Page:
/ccboard/images/graemlins/grin.gif /ccboard/images/graemlins/grin.gif /ccboard/images/graemlins/grin.gif

silverbullet
11-12-2004, 11:44 AM
Personally, Bush as I see Him:

The protestant denominations he was brought up in, are much more liberal than the ones that most fundamentals go to.

He married a christian woman, had a religious conversion experience after talking to Billy Graham (who as opposed to fallwell, is not so inclined to get into politics), and stopped drinking due to that and a few other things. Bush says he is a Christian, talks about Jesus and prayer, and has some beliefs which would lead fundamentalists to think that he is 'one of them'. While GWB claims to pray and read the Bible, I just do not see him as a serious 'Bible student'.

On the surface, he might have thought that he had a lot in common with evangelicals and aligned with them under that premise and/or to get their votes, but he may lack full understanding of all that they are and may be in for a big surprise.

I see Bush studying things relating to things he wants to know about pertinent to his presidency. He does not spend hours studying the Bible, that I am aware of.

His job is much bigger than catering to a bunch of 'zeolots' and there are things on his plate that take up way more time and are way more important than how many angels spin on the head of a pin. I do not see him catering to them, unless it politically benefits him.

When the appointments come up, we will see what he does, but it has been his trend to surround himself with those who support him, irregardless of creed, color or religious beliefs. He is cagy, and if he thought that appointing a buddist would serve him, I think that he would do that, also.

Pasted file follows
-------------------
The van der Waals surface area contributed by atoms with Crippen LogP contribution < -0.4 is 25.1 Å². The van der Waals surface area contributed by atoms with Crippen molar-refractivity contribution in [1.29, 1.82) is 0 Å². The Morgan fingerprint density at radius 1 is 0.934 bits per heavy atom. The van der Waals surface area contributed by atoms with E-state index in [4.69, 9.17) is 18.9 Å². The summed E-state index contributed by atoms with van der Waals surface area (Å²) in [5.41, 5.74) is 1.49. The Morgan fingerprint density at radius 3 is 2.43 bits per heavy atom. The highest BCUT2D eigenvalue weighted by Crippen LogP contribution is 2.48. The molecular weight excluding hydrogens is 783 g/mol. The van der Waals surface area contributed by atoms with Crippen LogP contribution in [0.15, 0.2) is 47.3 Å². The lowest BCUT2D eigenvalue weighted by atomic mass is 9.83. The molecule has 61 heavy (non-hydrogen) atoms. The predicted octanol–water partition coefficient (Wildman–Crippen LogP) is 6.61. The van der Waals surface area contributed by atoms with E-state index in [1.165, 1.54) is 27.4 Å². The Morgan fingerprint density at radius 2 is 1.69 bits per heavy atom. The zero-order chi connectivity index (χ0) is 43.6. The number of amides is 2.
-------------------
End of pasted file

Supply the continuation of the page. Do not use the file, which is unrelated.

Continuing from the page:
sb

silverbullet
11-12-2004, 11:59 AM
<blockquote><font class="small">Quote highsea:</font><hr> Someone once said, "The only thing wrong with Southern Baptists is that they didn't hold them under water long enough."

/ccboard/images/graemlins/grin.gif /ccboard/images/graemlins/grin.gif /ccboard/images/graemlins/grin.gif <hr /></blockquote>

Funny. It is certainly true after the fundamentals successfully took over the 'southern baptist convention' in the 80's. When I was growing up, since southern baptist churches had some autonomy, not being under nazii like rule, it was a mix. Some SB churches were tolerant, some were moderate, and some more fundamental. I guess the one I grew up in was moderate based on some of the teachings we got and some of the sunday school teachers were heavily into teaching about history, not just quoting verses. That is why that take-over upset me, and that church distanced itself from the fundamentalist dominated convention. If you pull that minister aside and ask him if a good person of another faith could go to heaven, he will grin and say that he does not know but it would not surprise him. LOL

When he did the memorial service for my dad, my friend who attended the 'unity' church said afterward, 'he is like no other baptist minister I have ever seen, it is like he is not baptist'. His name is Tom. He is a compassionate human being first and secondly a minister.

sb

PQQLK9
11-12-2004, 12:01 PM
<blockquote><font class="small">Quote highsea:</font><hr> Bob Jones is kind of a nut case. Someone once said, "The only thing wrong with Southern Baptists is that they didn't hold them under water long enough."

/ccboard/images/graemlins/grin.gif /ccboard/images/graemlins/grin.gif /ccboard/images/graemlins/grin.gif <hr /></blockquote>

ROTFLMAO /ccboard/images/graemlins/smile.gif /ccboard/images/graemlins/smile.gif /ccboard/images/graemlins/smile.gif

wolfdancer
11-12-2004, 12:12 PM
LOL!!!!

Gayle in MD
11-12-2004, 01:12 PM
HA HA HA HA HA! what a scream, sorry folks, I haven't laughed that hard in a long time.
Thanks Highsea!
Gayle in Md. /ccboard/images/graemlins/grin.gif